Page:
Lloyd fears Davis Cup disaster without Rusedski

Britain's Davis Cup captain David Lloyd admits it would be a "disaster" if Greg Rusedski was ruled out of the World Group first-round tie against the Czech Republic next February.

Britain's Davis Cup captain David Lloyd admits it would be a "disaster" if Greg Rusedski was ruled out of the World Group first-round tie against the Czech Republic next February.

Rusedski has confirmed he will miss the first grand slam event of next year - the Australian Open starting in Melbourne on January 17 - after undergoing an operation on his right foot this week in Germany.

The British number two returned to London today but would only reveal: "The operation was straightforward and a complete success, and I hope to be playing again in early February."

Lloyd maintains Britain need their two top players, Tim Henman and Rusedski, to be at full strength in the Davis Cup.

And it remains to be seen if 26-year-old Rusedski, who married his girlfriend Lucy Connor three weeks ago, will be fit for the start of the competition at the Zimni Stadion in Ostrava on February 4.

"I saw him at his wedding and on his honeymoon and there was no mention of this so it has come as a shock," said Lloyd.

"Missing a major tournament like the Australian (Open) is a blow in itself, but if he is not going to make the Davis Cup side then from a British point of view it would be a disaster."

Lloyd told BBC Radio 5 Live: "Tim and Greg are so far in front of the other players that without him it would be virtually impossible. It's difficult as it is."

Defeat would also scupper Britain's chances of setting up a mouthwatering second-round revenge mission against the United States.

The Americans, who are expected to prove too strong for Zimbabwe in Harare in the first round, won a thrilling tie in Birmingham last April with Rusedski beaten by Todd Martin and Jim Courier in his singles rubbers.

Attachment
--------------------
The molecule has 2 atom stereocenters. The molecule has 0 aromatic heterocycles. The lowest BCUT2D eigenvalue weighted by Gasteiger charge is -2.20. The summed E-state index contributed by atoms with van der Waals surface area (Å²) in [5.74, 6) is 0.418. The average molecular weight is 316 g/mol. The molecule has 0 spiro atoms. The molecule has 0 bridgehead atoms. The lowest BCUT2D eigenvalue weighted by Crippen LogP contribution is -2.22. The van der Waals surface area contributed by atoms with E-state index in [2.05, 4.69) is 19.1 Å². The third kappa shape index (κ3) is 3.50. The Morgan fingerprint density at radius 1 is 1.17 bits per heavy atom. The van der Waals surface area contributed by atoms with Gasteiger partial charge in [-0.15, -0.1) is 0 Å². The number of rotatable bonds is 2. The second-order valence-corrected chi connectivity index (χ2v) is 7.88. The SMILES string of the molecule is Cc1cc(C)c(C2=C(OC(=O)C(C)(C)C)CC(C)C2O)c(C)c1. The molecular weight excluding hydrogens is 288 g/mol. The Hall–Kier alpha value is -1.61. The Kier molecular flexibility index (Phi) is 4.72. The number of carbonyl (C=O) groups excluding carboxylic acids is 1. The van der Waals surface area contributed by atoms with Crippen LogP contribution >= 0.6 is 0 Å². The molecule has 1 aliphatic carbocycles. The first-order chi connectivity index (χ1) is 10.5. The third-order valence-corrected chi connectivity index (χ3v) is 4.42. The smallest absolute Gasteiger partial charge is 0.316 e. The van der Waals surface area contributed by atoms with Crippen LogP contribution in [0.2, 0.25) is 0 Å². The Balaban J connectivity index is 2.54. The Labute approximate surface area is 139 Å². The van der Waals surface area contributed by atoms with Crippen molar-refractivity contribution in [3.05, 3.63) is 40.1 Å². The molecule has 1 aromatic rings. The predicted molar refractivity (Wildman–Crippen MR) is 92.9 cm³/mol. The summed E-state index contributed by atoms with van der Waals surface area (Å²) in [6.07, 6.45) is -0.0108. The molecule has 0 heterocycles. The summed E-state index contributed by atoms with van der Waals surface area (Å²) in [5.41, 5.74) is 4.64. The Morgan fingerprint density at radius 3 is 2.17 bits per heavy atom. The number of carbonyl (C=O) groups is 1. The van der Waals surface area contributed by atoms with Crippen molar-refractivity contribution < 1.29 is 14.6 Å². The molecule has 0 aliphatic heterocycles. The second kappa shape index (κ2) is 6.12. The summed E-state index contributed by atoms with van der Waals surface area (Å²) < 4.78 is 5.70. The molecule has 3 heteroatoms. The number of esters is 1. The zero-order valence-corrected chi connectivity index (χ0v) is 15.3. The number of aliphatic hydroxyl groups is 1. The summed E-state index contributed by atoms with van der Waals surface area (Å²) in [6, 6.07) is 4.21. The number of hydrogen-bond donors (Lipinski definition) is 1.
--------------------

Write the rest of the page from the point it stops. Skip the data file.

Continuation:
Today's announcement caps an injury-ravaged last two years for the world number 14, who will also miss the pre-grand slam tournament in Sydney next month.

In May last year he was forced to miss Wimbledon with an ankle injury which saw him ruled out of action for two months shortly after peaking at number four in the world rankings.

Then a back injury plagued him going into 1999 and he was disappointingly beaten in the second round of the Australian Open by unheralded American qualifier Paul Goldstein.

But the year improved for the Canadian-born left-hander when he became the first Briton in 22 years to reach the fourth round of the French Open, although he needed medical treatment to bad blisters on his feet after failing to reach the quarter-finals when his inconsistent form saw him beaten by Uruguayan qualifier Marcelo Filippini, then ranked a lowly 140 in the world.

At Wimbledon this year he lost in the fourth round to fellow big server Mark Philippoussis, but injury returned to haunt him during the autumn when he was forced to pull out of successive tournaments in Los Angeles, Cincinnati and Indianapolis because of tendinitis in his right big toe and foot.

In September he suffered arguably his most painful defeat of the year when, after being two sets up and serving for the match, he lost to Todd Martin in the fourth round of the US Open.

Rusedski bounced back to help Britain beat South Africa in the Davis Cup, and in October claimed more than £800,000 for winning the Grand Slam Cup in Munich.

Two weeks later he followed that up with victory in the ATP CA Tournament in Vienna.

But his hopes of ending the century on a high were shattered when a thigh muscle injury saw him pull out of the Paris Open in November, so ending his chances of booking a place in the season-ending ATP World Championships.

News
people
News
A survey carried out by Sainsbury's Finance found 20% of new university students have never washed their own clothes, while 14% cannot even boil an egg
science...and the results are not as pointless as that sounds
News
Dominique Alderweireld, also known as Dodo de Saumure, is the owner of a string of brothels in Belgium
newsPhilip Sweeney gets the inside track on France's trial of the year
News
Cumberbatch was speaking on US television when he made the comment (Getty)
people
PROMOTED VIDEO
Life and Style
tech
Arts and Entertainment
Tom DeLonge, Travis Barker and Mark Hoppus of Blink-182 pictured in 2011.